Once upon a time, I don’t think anybody other than maybe your wife knew that you wrote and performed. I don’t know if you were keeping it a secret…
But then all of a sudden… And I remember the first time I saw you perform, I was actually embarrassed that I didn’t know this about you, that I was unaware that you could even do it much less how good you were. And then from that point on, you really came up, became a big part of Macon’s songwriter scene and music scene.
For a while there.
You had Magnificent Bastard and various other incarnations that you’ve played with. So a lot of those songs early on were coming out of a time when you had first got to Macon. You were a teacher. That’s a world you left behind… This time around, where were these songs coming from?
They’re still very self-centered and about me. But now it’s in this sort of lull… Some of these songs have been written for a while. It’s just kinda been getting them together… So some of them come from a place where there was a lot of death going on in my life. There’s my grandmother and my mother’s husband and then a buddy, a drummer in Mag Tard… And it had given me this sort of… I was trying to get around the sort of moroseness. ‘Cause I mean, I was sad, but I don’t try and write a sad song necessarily. Although the subject matter is maybe a bit rough around the edges.
There’s something about mortality in those songs, those observations.
Yeah, right, exactly. That’s where, obviously, the title comes from. A lot of the songs are spawned from notes that I’ve taken just walking around Downtown Macon seeing something, anything, hearing someone say something…
Of what you can hear and see a lot of.
Exactly. There’s plenty of material (laughs)!
One of the significant things about this is… We always say, you know, your “record”, you make a “record”… You really literally did make a record. You’re doing vinyl with this release. Tell me about that process. ‘Cause I heard a couple of rumblings…
Honestly, it sounds amazing. It literally is worth it. It’s one of the few times– and I’ve made lots of projects… And I even had an old Trendlenberg release that was on vinyl! It’s like a one-sided, hand-lathed…
Yeah, yeah, I do remember that!
And that sounded cool. But this sounds like vinyl.
You’ve done the Trendlenberg band ensemble before. Any plans to do that again? ‘Cause I know you always had a good time. I know the guys always had a good time.
Yeah, there is some talk about that. I think it would be fun to do, at least a show of a lot of songs. Meaning, play not just the record, and if I could do some of that stuff with the fellas, the usual fellows or anybody really, it’d be cool. I have hopes and ambitions of at least trying to get a little bit out of Macon and there’s some venues that I think are fairly accessible and it’d just be easier for it to be me– I think anyway. I’m not sure, but we’ll find out.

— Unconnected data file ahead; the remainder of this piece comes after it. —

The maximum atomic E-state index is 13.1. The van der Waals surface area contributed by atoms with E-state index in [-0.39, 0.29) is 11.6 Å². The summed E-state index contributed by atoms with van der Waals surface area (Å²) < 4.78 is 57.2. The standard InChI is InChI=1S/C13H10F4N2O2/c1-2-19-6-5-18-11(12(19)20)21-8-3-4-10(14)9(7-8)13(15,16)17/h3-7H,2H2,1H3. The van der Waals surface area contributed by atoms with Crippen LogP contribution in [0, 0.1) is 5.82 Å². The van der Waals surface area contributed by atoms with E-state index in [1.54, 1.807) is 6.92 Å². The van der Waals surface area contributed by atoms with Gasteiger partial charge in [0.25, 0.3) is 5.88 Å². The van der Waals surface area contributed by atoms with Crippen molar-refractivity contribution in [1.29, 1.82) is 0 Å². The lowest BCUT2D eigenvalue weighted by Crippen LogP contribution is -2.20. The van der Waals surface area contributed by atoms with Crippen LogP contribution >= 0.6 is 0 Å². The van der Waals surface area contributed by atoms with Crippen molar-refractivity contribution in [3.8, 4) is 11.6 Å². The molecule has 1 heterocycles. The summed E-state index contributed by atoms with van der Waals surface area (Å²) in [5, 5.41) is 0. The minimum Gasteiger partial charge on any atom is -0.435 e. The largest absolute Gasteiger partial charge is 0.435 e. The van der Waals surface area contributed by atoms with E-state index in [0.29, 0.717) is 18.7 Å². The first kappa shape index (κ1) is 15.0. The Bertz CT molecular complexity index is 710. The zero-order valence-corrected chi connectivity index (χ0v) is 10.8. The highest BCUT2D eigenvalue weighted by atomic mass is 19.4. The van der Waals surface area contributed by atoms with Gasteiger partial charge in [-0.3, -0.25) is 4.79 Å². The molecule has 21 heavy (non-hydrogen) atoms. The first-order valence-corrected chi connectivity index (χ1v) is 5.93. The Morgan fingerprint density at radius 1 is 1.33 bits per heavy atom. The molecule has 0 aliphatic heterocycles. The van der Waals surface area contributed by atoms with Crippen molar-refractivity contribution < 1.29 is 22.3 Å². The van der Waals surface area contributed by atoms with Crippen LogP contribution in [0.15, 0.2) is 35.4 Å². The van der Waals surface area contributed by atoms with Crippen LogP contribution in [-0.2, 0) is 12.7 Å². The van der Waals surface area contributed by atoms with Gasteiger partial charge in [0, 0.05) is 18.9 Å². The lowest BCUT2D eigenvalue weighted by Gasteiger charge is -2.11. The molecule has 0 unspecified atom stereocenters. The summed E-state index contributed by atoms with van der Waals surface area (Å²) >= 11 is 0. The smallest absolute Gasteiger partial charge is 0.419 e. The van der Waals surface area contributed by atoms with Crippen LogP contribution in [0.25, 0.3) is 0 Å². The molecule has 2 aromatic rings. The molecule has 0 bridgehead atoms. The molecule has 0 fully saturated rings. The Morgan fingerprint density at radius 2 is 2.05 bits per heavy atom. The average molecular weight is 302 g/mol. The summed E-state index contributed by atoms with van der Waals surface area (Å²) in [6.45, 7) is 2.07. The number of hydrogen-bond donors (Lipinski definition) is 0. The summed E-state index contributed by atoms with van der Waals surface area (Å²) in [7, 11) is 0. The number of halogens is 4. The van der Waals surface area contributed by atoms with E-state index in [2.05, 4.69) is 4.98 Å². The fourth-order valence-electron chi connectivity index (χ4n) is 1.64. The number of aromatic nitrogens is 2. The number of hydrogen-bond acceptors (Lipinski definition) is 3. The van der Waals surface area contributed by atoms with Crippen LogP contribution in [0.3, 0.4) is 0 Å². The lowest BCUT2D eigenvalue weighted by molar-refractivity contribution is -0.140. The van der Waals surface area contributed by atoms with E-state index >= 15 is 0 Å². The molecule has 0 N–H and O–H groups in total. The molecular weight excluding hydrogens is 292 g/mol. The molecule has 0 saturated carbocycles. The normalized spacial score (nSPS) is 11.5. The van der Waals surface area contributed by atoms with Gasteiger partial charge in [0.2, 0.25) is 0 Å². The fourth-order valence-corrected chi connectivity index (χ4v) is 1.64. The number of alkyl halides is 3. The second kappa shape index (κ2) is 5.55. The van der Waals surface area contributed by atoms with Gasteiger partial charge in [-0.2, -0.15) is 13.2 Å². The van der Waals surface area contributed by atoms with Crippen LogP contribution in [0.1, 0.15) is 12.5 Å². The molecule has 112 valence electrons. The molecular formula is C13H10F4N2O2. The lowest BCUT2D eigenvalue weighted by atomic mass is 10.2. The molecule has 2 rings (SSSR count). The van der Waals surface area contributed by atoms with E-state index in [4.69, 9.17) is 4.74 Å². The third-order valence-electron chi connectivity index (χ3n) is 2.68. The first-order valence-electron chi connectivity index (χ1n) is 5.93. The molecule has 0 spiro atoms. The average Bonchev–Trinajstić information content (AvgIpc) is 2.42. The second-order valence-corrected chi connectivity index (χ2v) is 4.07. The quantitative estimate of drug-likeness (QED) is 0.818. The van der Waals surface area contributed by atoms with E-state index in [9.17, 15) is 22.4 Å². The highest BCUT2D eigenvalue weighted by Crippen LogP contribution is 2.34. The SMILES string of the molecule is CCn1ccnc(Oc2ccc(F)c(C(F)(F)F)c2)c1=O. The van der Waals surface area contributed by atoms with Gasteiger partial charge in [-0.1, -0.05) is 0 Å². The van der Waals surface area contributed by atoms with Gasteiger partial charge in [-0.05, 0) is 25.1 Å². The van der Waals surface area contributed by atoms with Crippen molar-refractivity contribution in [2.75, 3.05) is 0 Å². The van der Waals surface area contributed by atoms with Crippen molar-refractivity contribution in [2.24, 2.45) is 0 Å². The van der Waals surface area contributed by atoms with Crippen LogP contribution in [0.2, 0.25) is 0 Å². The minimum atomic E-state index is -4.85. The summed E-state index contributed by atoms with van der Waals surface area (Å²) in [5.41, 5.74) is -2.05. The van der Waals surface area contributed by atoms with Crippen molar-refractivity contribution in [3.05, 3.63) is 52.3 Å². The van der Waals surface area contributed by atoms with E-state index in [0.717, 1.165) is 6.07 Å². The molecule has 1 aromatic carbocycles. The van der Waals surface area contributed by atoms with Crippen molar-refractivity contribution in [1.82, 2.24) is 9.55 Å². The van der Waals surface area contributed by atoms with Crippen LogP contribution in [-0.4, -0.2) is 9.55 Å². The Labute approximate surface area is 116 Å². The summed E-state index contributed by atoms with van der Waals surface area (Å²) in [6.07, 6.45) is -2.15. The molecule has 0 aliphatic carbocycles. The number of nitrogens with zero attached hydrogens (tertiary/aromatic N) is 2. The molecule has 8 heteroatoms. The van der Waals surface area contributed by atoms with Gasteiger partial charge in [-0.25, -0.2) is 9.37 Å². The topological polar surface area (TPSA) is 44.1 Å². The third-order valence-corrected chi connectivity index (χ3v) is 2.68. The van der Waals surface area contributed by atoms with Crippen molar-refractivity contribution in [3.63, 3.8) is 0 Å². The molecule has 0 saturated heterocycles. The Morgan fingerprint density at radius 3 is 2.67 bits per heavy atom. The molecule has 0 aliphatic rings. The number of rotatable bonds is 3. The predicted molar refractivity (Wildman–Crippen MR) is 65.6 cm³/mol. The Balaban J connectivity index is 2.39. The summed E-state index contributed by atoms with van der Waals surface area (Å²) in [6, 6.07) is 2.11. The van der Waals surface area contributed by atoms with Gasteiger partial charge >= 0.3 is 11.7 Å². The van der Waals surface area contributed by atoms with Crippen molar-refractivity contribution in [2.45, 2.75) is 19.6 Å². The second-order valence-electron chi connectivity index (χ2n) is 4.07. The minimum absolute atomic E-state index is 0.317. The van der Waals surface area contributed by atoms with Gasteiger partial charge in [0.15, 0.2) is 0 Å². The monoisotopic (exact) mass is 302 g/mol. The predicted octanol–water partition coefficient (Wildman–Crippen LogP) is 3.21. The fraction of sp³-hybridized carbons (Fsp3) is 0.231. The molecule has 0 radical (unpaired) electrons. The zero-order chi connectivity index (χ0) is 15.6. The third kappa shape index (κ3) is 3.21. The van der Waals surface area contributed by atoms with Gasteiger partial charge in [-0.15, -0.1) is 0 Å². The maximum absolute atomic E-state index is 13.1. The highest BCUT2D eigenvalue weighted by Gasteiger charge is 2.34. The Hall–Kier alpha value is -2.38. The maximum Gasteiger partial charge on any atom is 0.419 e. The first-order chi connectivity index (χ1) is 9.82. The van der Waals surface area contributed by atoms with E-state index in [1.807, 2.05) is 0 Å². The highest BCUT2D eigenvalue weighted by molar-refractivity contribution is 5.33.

Who’s out there working right now that you’re are enjoying? New songwriters on the scene? I mean, cause you’ve been, this isn’t a jab, you’ve been at this a little while now. You have been up above and considered one of the best songwriters in Macon.
Sean Solo (Sean Williams) is putting a great record together. That last record… Not the newest release, I haven’t actually listened to that, but the last full-length he put out was a really good record. All homegrown. I just had the pleasure last night of seeing David Dingess play. He’s a key player, which is a nice little change of pace from the usual singer-songwriter playing guitar. I think those are probably the two real young guys that I’ve seen as of late. I mean, that’s one of the things I was just talking to with Bo [Walker] at work. I don’t know if I go out and see as much as I used to? And I feel like I still go out and see some things, but there’s probably a lot of like… Sean Solo’s been around Macon for a while. I mean, he’s been in all those bands. He’s not really that new. So there must be some new kids out there that I’m missing, right?
But you do get out and you perform. Do you feel like you’re performing less these days?
Definitely, yeah. Oh yeah. This record, I think, is a really good example of what I sound like now, and it’s not too heavily produced to give some sort of concept that I’m going to walk in with a big group of people. I think you could see how I could pull that off by myself. I’m kind of hoping to use that as a little bit of a jump to get back and play some more shows. It’s just been way too long. I played a song last night at the Storytellers thing. It was a Bragg Jam Storytellers…